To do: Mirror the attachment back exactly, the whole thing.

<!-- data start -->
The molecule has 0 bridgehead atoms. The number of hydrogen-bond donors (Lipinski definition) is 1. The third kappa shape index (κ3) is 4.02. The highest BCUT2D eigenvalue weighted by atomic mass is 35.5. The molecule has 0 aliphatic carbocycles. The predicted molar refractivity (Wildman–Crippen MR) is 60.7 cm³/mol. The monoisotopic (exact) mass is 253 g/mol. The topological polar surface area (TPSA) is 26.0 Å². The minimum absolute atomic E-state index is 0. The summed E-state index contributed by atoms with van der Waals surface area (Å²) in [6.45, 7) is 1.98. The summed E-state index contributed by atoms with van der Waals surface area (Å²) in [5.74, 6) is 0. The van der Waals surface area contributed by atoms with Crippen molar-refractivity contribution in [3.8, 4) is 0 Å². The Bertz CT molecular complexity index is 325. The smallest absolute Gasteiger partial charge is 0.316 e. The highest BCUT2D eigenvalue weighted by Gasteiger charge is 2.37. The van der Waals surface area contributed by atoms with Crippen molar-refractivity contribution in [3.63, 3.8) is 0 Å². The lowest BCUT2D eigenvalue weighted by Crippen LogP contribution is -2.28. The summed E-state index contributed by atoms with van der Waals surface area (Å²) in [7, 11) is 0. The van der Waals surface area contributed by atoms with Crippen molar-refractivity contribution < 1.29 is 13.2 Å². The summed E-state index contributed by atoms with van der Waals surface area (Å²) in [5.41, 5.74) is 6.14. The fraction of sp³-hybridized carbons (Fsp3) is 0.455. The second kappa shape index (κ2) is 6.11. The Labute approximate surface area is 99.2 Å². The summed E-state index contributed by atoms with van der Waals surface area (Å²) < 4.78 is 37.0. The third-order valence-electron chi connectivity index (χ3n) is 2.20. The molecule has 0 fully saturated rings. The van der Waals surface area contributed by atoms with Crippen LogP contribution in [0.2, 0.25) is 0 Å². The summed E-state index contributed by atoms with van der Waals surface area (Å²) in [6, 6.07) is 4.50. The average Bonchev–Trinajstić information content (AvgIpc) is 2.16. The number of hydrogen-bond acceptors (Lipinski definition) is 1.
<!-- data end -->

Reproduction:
The molecule has 0 bridgehead atoms. The number of hydrogen-bond donors (Lipinski definition) is 1. The third kappa shape index (κ3) is 4.02. The highest BCUT2D eigenvalue weighted by atomic mass is 35.5. The molecule has 0 aliphatic carbocycles. The predicted molar refractivity (Wildman–Crippen MR) is 60.7 cm³/mol. The monoisotopic (exact) mass is 253 g/mol. The topological polar surface area (TPSA) is 26.0 Å². The minimum absolute atomic E-state index is 0. The summed E-state index contributed by atoms with van der Waals surface area (Å²) in [6.45, 7) is 1.98. The summed E-state index contributed by atoms with van der Waals surface area (Å²) in [5.74, 6) is 0. The van der Waals surface area contributed by atoms with Crippen molar-refractivity contribution in [3.8, 4) is 0 Å². The Bertz CT molecular complexity index is 325. The smallest absolute Gasteiger partial charge is 0.316 e. The highest BCUT2D eigenvalue weighted by Gasteiger charge is 2.37. The van der Waals surface area contributed by atoms with Crippen molar-refractivity contribution in [3.63, 3.8) is 0 Å². The lowest BCUT2D eigenvalue weighted by Crippen LogP contribution is -2.28. The summed E-state index contributed by atoms with van der Waals surface area (Å²) in [7, 11) is 0. The van der Waals surface area contributed by atoms with Crippen molar-refractivity contribution < 1.29 is 13.2 Å². The summed E-state index contributed by atoms with van der Waals surface area (Å²) in [5.41, 5.74) is 6.14. The fraction of sp³-hybridized carbons (Fsp3) is 0.455. The second kappa shape index (κ2) is 6.11. The Labute approximate surface area is 99.2 Å². The summed E-state index contributed by atoms with van der Waals surface area (Å²) < 4.78 is 37.0. The third-order valence-electron chi connectivity index (χ3n) is 2.20. The molecule has 0 fully saturated rings. The van der Waals surface area contributed by atoms with Crippen LogP contribution in [0.2, 0.25) is 0 Å². The summed E-state index contributed by atoms with van der Waals surface area (Å²) in [6, 6.07) is 4.50. The average Bonchev–Trinajstić information content (AvgIpc) is 2.16. The number of hydrogen-bond acceptors (Lipinski definition) is 1.